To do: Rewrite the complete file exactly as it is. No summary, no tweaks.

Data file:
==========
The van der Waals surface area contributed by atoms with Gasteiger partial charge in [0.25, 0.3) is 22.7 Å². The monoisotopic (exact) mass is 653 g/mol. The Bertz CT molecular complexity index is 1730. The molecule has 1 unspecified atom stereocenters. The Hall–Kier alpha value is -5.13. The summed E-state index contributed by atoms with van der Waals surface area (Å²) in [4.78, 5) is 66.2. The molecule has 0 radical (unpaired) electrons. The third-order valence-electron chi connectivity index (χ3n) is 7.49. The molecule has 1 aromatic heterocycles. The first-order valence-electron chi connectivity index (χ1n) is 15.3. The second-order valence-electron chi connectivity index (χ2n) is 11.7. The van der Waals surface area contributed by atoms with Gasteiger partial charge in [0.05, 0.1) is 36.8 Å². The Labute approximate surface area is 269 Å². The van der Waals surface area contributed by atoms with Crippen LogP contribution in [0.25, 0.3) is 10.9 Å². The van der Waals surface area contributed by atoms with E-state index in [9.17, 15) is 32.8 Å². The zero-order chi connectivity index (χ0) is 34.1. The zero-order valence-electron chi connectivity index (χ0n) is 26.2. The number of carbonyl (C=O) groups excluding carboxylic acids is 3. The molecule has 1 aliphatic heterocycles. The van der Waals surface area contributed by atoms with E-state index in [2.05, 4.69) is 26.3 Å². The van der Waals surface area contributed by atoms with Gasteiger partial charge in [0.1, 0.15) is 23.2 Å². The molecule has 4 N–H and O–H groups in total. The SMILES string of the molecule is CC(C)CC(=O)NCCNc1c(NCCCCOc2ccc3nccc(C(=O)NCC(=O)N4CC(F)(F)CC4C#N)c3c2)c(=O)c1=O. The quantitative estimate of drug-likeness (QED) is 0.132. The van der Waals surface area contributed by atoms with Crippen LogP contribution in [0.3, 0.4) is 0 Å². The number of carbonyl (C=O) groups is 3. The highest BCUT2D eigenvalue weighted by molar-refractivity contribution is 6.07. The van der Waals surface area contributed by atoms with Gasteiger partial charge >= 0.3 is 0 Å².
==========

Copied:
The van der Waals surface area contributed by atoms with Gasteiger partial charge in [0.25, 0.3) is 22.7 Å². The monoisotopic (exact) mass is 653 g/mol. The Bertz CT molecular complexity index is 1730. The molecule has 1 unspecified atom stereocenters. The Hall–Kier alpha value is -5.13. The summed E-state index contributed by atoms with van der Waals surface area (Å²) in [4.78, 5) is 66.2. The molecule has 0 radical (unpaired) electrons. The third-order valence-electron chi connectivity index (χ3n) is 7.49. The molecule has 1 aromatic heterocycles. The first-order valence-electron chi connectivity index (χ1n) is 15.3. The second-order valence-electron chi connectivity index (χ2n) is 11.7. The van der Waals surface area contributed by atoms with Gasteiger partial charge in [0.05, 0.1) is 36.8 Å². The Labute approximate surface area is 269 Å². The van der Waals surface area contributed by atoms with Crippen LogP contribution in [0.25, 0.3) is 10.9 Å². The van der Waals surface area contributed by atoms with E-state index in [9.17, 15) is 32.8 Å². The zero-order chi connectivity index (χ0) is 34.1. The zero-order valence-electron chi connectivity index (χ0n) is 26.2. The number of carbonyl (C=O) groups excluding carboxylic acids is 3. The molecule has 1 aliphatic heterocycles. The van der Waals surface area contributed by atoms with E-state index in [2.05, 4.69) is 26.3 Å². The van der Waals surface area contributed by atoms with Gasteiger partial charge in [0.1, 0.15) is 23.2 Å². The molecule has 4 N–H and O–H groups in total. The SMILES string of the molecule is CC(C)CC(=O)NCCNc1c(NCCCCOc2ccc3nccc(C(=O)NCC(=O)N4CC(F)(F)CC4C#N)c3c2)c(=O)c1=O. The quantitative estimate of drug-likeness (QED) is 0.132. The van der Waals surface area contributed by atoms with Crippen LogP contribution in [0.3, 0.4) is 0 Å². The number of carbonyl (C=O) groups is 3. The highest BCUT2D eigenvalue weighted by molar-refractivity contribution is 6.07. The van der Waals surface area contributed by atoms with Gasteiger partial charge >= 0.3 is 0 Å².